PARI/GP is a free computer algebra system. It is designed for (algebraic) number theory, not golfing, but that's part of the attraction. Unsurprisingly, it fares best at mathematical tasks; its support for string manipulation is primitive. (Having said that, advice for golfing non-mathematical tasks is also welcome.)

As usual, please post one tip per answer.

These tips should be at least somewhat specific to PARI/GP; advice which applies to 'most' languages belongs at Tips for golfing in <all languages>. Some general tips which don't need to be included:

  1. Compress whitespace. (In GP all whitespace outside of strings is optional.)
  2. Use single-character variables. (There are 50 choices, a-z and A-Z except I and O.)
  3. Use < and > rather than <= and >= when possible.
  4. Chain assignments. (a=b=c or a+=b*=c)

Use operators to replace commands (or longer operators!) when possible.

length(v)#v (saves 5-7 bytes)

matsize(M)[2]#M (saves 9-11 bytes)

matsize(M)[1]#M~ (saves 8-10 bytes)

floor(x)x\1 (saves 3-5 bytes)

round(x)x\/1 (saves 2-4 bytes)*

shift(x,n)x>>n or x<<n (saves 2-6 bytes)

sqr(x)x^2 (saves 1-3 bytes)

deriv(x)x' (saves 4-6 bytes)

mattranspose(M)M~ (saves 11-13 bytes)

factorial(n)n! (saves 8-10 bytes)

&&& (saves 1 byte; note that this syntax is deprecated)

||| (saves 1 byte; only works in older versions)

* Prior to 2.8.1 (2016) the \/ operator did not work correctly on t_REAL numbers—update if you haven't!

  • \$\begingroup\$ x\/1: is that designed to be a round operator, or just some sort of magic? \$\endgroup\$ – primo Apr 23 '16 at 5:41
  • \$\begingroup\$ @primo: Yes, it's a round operator. Not very well-known, though, so I thought I'd mention it. Of course round(x/6) to x\/6 is an even bigger win... \$\endgroup\$ – Charles Apr 23 '16 at 23:14

Use set-builder notation to replace apply and select.




but if you're applying a named function, apply is better, since the arguments are implicit:


  • In a string context (e.g. the arguments of print or Str), commas are unnecessary:

    print(i" bottles of beer on the wall")

    This is even true if one of the arguments is an assignment. The following is equivalent to the above:

    print(i=99" bottles of beer on the wall")
  • Unassigned variables evaluate to their name in a string context:

    for(i=1,2,print(i" bottl"e" of beer on the wall.");e=es)


    1 bottle of beer on the wall.
    2 bottles of beer on the wall.
  • In a multi-line context { ... }, the closing brace is unnecessary.

    print({"this is line one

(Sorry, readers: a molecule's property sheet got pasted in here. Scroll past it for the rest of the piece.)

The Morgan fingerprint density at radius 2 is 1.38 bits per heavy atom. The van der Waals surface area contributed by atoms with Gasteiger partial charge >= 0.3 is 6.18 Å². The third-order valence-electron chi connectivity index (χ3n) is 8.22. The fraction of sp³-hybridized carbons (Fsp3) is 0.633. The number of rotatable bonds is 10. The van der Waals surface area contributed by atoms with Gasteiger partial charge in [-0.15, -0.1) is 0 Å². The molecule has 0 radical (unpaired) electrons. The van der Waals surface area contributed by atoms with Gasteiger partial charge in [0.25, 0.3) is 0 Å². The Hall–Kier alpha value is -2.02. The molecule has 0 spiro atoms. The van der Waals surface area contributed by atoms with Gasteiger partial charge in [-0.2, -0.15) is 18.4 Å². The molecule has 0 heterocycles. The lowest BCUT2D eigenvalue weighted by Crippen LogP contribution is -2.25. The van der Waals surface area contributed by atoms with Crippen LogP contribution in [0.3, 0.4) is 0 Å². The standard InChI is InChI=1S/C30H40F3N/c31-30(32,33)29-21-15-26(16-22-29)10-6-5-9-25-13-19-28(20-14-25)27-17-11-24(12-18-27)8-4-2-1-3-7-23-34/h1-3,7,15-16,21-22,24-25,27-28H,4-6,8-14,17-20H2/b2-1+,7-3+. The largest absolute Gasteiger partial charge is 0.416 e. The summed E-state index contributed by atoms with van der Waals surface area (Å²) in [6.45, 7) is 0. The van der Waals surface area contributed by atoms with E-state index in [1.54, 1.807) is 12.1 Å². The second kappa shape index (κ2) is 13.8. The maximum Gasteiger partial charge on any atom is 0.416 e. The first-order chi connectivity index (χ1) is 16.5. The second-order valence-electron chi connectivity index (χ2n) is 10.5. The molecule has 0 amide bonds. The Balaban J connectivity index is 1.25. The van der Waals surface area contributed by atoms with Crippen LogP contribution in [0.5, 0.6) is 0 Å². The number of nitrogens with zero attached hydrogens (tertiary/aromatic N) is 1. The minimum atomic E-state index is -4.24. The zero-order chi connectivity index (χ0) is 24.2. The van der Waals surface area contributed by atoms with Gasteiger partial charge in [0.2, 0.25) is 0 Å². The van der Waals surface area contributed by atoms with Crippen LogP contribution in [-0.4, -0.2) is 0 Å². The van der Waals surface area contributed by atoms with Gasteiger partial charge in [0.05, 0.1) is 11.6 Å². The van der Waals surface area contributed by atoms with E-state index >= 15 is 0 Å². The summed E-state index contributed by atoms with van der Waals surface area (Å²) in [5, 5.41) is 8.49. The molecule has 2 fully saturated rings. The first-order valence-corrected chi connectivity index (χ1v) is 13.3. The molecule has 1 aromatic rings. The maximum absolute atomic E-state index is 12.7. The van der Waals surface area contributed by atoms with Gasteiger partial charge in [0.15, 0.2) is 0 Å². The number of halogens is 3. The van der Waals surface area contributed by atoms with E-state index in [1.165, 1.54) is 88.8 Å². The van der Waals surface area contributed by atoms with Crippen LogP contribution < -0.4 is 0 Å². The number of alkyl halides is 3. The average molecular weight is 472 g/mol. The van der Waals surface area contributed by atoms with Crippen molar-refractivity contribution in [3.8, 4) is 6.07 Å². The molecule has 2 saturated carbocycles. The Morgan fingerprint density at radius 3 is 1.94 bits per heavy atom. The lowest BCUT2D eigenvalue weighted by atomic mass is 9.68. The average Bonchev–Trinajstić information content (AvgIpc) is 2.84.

this is line two")


?* - show all commands.
?<command> - show brief documentation for a command.

Online documentation:


Use specialized loops.

GP provides (at least) the following loops: for, forcomposite, fordiv, forell, forpart, forprime, forstep, forsubgroup, forvec, prod, prodeuler, prodinf, sum, sumalt, sumdiv, sumdivmult, suminf, sumnum, sumnummonien, sumpos.

So don't write s=0;for(i=1,9,s+=f(i));s when you could write sum(i=1,9,f(i)), don't write for(n=1,20,f(prime(n))) when you could write forprime(p=2,71,f(p)), and certainly don't write apply(v->print(v),partitions(4)); instead of forpart(v=4,print(v)).

prodeuler can be useful as a product over the primes, but note that it returns a t_REAL rather than a t_INT, so rounding at the end may be necessary depending on the task.

sumdiv can be a real lifesaver compared to a simple loop over divisors.

forvec is a replacement for a whole collection of loops. You can replace (ungolfed)



forvec(v=[[0,9], [0,99], [0,200]],
  call(f, v)
  1 \\ increasing sequences only

Some replacements:

  • poldegree(f) -> #f'
  • subst(f,x,y) -> x=y;eval(f) if x is not used elsewhere
  • subst(f,x,0) -> f%x but its type is t_POL instead of t_INT
  • polcoeff(s+O(x^(n+1)),n) -> Pol(s+O(x^n*x))\x^n but its type is t_POL
  • polcoeff(s+O(x^(n+1)),n) -> Vec(s+O(x^n++))[n] if the constant term of s is nonzero
  • Vecrev(v)~ -> Colrev(v)

Avoid return when possible.

The final value in the function is returned, so don't write ...;return(x) but just ...;x.

If you must use return, note that the bare for return yields the PARI value gnil, which is falsy (coerced into a GP 0 or PARI gen_0 as needed), so you can usually write return rather than return(0).

And (almost?) needless to say, but if you have two values to choose from, much better to return if(condition,x,y) than if(condition,return(x));y.


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